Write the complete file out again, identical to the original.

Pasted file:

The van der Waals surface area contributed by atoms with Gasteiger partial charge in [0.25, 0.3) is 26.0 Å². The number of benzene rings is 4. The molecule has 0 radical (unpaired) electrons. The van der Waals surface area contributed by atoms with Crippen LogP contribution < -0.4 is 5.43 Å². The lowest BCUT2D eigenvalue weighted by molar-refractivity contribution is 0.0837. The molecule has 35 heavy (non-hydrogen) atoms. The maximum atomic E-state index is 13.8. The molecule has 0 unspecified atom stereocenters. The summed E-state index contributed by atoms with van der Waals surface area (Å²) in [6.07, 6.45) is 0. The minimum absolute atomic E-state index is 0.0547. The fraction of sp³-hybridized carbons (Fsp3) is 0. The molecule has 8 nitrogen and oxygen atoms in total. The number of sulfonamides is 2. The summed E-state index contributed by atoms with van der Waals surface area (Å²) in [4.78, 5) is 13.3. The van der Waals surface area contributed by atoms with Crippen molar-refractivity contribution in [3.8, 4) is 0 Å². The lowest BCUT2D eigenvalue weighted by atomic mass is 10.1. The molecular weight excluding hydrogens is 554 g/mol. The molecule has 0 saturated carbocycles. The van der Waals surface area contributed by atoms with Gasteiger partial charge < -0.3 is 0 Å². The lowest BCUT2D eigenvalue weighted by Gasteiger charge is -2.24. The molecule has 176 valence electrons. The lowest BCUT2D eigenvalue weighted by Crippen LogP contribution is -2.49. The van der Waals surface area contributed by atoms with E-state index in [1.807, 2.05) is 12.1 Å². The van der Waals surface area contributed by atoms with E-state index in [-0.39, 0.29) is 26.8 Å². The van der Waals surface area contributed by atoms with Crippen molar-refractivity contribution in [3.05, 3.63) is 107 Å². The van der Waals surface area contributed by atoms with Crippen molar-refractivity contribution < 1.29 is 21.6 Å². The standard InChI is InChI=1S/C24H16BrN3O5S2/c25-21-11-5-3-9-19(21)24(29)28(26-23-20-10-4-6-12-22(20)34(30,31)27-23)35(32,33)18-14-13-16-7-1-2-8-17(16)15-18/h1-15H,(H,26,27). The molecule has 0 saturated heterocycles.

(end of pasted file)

The van der Waals surface area contributed by atoms with Gasteiger partial charge in [0.25, 0.3) is 26.0 Å². The number of benzene rings is 4. The molecule has 0 radical (unpaired) electrons. The van der Waals surface area contributed by atoms with Crippen LogP contribution < -0.4 is 5.43 Å². The lowest BCUT2D eigenvalue weighted by molar-refractivity contribution is 0.0837. The molecule has 35 heavy (non-hydrogen) atoms. The maximum atomic E-state index is 13.8. The molecule has 0 unspecified atom stereocenters. The summed E-state index contributed by atoms with van der Waals surface area (Å²) in [6.07, 6.45) is 0. The minimum absolute atomic E-state index is 0.0547. The fraction of sp³-hybridized carbons (Fsp3) is 0. The molecule has 8 nitrogen and oxygen atoms in total. The number of sulfonamides is 2. The summed E-state index contributed by atoms with van der Waals surface area (Å²) in [4.78, 5) is 13.3. The van der Waals surface area contributed by atoms with Crippen molar-refractivity contribution in [3.8, 4) is 0 Å². The lowest BCUT2D eigenvalue weighted by atomic mass is 10.1. The molecular weight excluding hydrogens is 554 g/mol. The molecule has 0 saturated carbocycles. The van der Waals surface area contributed by atoms with Gasteiger partial charge < -0.3 is 0 Å². The lowest BCUT2D eigenvalue weighted by Gasteiger charge is -2.24. The molecule has 176 valence electrons. The lowest BCUT2D eigenvalue weighted by Crippen LogP contribution is -2.49. The van der Waals surface area contributed by atoms with E-state index in [1.807, 2.05) is 12.1 Å². The van der Waals surface area contributed by atoms with E-state index in [-0.39, 0.29) is 26.8 Å². The van der Waals surface area contributed by atoms with Crippen molar-refractivity contribution in [3.05, 3.63) is 107 Å². The van der Waals surface area contributed by atoms with Crippen molar-refractivity contribution < 1.29 is 21.6 Å². The standard InChI is InChI=1S/C24H16BrN3O5S2/c25-21-11-5-3-9-19(21)24(29)28(26-23-20-10-4-6-12-22(20)34(30,31)27-23)35(32,33)18-14-13-16-7-1-2-8-17(16)15-18/h1-15H,(H,26,27). The molecule has 0 saturated heterocycles.